Dissident shareholders of Global Natural Resources PLC captured only one of seven board seats in a hotly contested proxy fight at the firm's annual meeting on Jersey in the Channel Islands.

Elected to the board was Alan C. Greenberg, chief executive officer of Bear Stearns & Co., the New York investment banking firm that spearheaded the proxy contest.

The dissident group, called Committee for the Protection of Global Shareholders, issued a release here promising to press their court challenges against Global's management. The group said the election of Greenberg was "the first step in the compaign . . . to change the board of Global."

Global President Frank G. Beatty countered that further litigation would "divert management and involve the company in further enormous legal expenses."

Based in the Channel Islands between Britain and France, Global controls sizable oil reserves in the United States, Indonesia and the Canadian Arctic.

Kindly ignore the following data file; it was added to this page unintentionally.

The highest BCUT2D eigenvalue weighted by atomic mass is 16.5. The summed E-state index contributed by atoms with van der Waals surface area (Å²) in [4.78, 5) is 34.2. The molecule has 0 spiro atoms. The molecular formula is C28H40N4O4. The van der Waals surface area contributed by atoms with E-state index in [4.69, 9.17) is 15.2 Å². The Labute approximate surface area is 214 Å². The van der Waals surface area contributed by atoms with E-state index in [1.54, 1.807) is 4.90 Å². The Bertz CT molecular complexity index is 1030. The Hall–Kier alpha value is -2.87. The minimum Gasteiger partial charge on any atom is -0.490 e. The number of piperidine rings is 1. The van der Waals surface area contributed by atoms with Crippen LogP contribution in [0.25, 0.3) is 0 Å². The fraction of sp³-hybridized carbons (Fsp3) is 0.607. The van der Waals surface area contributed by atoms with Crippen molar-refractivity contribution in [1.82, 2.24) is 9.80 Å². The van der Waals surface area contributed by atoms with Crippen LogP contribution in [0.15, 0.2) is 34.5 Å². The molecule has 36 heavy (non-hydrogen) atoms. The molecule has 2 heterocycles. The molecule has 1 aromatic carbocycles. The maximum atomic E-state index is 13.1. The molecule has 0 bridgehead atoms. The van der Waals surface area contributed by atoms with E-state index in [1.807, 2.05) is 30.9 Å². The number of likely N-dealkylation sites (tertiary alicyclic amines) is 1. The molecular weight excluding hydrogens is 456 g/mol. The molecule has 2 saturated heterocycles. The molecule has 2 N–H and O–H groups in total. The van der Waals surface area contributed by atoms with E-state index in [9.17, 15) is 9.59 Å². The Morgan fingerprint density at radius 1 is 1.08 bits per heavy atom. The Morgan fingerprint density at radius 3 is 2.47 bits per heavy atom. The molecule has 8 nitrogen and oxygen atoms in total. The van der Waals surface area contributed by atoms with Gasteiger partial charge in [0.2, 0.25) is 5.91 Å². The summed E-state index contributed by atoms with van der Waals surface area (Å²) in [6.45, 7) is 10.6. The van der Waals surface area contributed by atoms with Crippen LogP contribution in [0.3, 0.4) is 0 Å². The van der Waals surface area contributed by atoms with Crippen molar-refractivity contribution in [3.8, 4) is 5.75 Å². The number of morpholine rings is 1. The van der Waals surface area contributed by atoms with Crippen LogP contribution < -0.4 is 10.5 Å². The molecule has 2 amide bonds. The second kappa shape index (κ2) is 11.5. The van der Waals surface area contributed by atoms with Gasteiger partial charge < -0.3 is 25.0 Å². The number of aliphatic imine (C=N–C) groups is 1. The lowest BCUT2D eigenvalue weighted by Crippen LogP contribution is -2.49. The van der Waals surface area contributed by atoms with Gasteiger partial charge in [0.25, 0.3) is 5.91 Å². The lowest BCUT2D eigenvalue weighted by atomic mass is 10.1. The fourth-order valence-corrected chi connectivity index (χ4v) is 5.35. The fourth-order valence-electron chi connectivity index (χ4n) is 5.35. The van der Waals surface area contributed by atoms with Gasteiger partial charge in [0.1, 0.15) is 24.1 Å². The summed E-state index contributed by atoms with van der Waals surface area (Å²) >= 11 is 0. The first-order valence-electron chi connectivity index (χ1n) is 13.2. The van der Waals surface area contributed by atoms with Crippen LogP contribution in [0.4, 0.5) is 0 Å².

Global had remained an obscure company whose stock did not even trade on American exchanges until Bear Stearns became interested in it.

As the dissidents, who included Marvin L. Warner, a sports promoter and former ambassador to Switzerland, began accumulating shares, Beatty took defensive measures.

Among other things, Global acquired McFarlane Oil Co. in Houston, paying for the acquisition with 3.1 million shares of stock from Global's inventory. The effect was to put newly issued stock in friendly hands, thereby diluting the strength of the Bear Stearns groups' holdings.

The dissidents have challenged the McFarlane acquisition in U.S. and British courts, but they have been unsuccessful so far.

The dissident group, citing an internal Global report predicting that McFarlane will have big losses in the next several years, claim that the negative information was withheld illegally from stockholders. The dissidents allege that the acquisition was simply a scheme to put 3 million shares in friendly hands.

According to the Bear Stearns group, "the courts in each jurisdiction have recognized that there is strong evidence to support the claims, and the committee intends to press for an early trial attacking the McFarlane acquisition."